Who Was Yitzhak Rabin?
Yitzhak Rabin (1922-1995) was a complex Israeli leader. On the one hand, he was a top commander in the Palmach, the commando unit of the pre-state militia, and played an important role in the 1948 War of Independence. He ended his military tenure at Israel Defense Force as chief of staff from 1964-1968.
But while he was a war hero, he also was a politician –– just like some later prime ministers. Rabin served as P.M. twice, from 1974-1977 and from 1992-1995. During his first tenure, he oversaw Operation Entebbe, freeing 105 Jewish and Israeli passengers kidnapped by terrorists on an Air France flight.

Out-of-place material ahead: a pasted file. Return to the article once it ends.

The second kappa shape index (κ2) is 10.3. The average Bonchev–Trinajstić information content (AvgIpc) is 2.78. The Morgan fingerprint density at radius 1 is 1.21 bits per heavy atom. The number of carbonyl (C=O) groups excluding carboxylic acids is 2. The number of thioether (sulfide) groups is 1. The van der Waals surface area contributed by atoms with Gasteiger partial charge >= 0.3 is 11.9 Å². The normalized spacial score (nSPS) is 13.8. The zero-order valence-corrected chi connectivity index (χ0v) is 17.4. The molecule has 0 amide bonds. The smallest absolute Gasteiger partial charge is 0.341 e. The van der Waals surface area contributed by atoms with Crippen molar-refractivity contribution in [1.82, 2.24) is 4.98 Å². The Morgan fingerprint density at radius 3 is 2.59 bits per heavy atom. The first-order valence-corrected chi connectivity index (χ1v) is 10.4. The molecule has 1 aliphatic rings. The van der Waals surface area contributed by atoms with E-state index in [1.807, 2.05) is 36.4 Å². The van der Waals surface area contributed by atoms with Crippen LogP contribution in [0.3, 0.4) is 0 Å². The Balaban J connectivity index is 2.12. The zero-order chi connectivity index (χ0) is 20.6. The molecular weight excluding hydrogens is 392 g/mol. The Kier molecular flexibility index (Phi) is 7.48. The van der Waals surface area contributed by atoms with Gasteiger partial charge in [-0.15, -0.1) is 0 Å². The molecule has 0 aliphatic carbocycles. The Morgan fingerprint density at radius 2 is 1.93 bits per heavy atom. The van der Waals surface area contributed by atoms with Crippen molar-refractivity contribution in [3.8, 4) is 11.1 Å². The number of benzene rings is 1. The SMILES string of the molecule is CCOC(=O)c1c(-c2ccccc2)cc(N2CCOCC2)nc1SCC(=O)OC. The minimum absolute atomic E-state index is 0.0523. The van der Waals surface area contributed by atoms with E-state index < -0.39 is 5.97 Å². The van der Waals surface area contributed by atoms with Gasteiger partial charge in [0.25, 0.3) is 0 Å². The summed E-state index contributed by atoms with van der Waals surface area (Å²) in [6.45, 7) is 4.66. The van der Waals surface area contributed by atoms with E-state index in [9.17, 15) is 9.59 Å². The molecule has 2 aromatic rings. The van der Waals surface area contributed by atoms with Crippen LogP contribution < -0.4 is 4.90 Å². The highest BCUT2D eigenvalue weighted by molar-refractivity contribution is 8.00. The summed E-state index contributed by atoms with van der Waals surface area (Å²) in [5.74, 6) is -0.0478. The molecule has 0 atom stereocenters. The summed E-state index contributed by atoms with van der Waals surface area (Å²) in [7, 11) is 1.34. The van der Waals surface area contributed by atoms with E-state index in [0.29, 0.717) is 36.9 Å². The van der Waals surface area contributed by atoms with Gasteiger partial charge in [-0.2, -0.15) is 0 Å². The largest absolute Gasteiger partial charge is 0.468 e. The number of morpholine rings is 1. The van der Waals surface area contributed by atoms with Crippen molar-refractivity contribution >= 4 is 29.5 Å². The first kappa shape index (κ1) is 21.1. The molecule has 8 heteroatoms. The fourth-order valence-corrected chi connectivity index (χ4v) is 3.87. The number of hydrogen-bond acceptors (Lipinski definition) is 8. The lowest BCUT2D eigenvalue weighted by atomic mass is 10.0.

In his second term, however, he became a legacy. Rabin was the first prime minister to recognize the Palestine Liberation Organization and to negotiate with the Palestinians. He signed two agreements, known as the Oslo Accords, in 1993 and then 1995, with PLO head Yasser Arafat. He also inked a 1994 peace treaty with Jordan. In November 1995, he was assassinated by a radical right-wing Israeli at a massive peace rally in Tel-Aviv.
Some have compared Rabin to the late American President John F. Kennedy. Part of his legacy is his effort for peace, part is certainly his tragic death because of those pushes.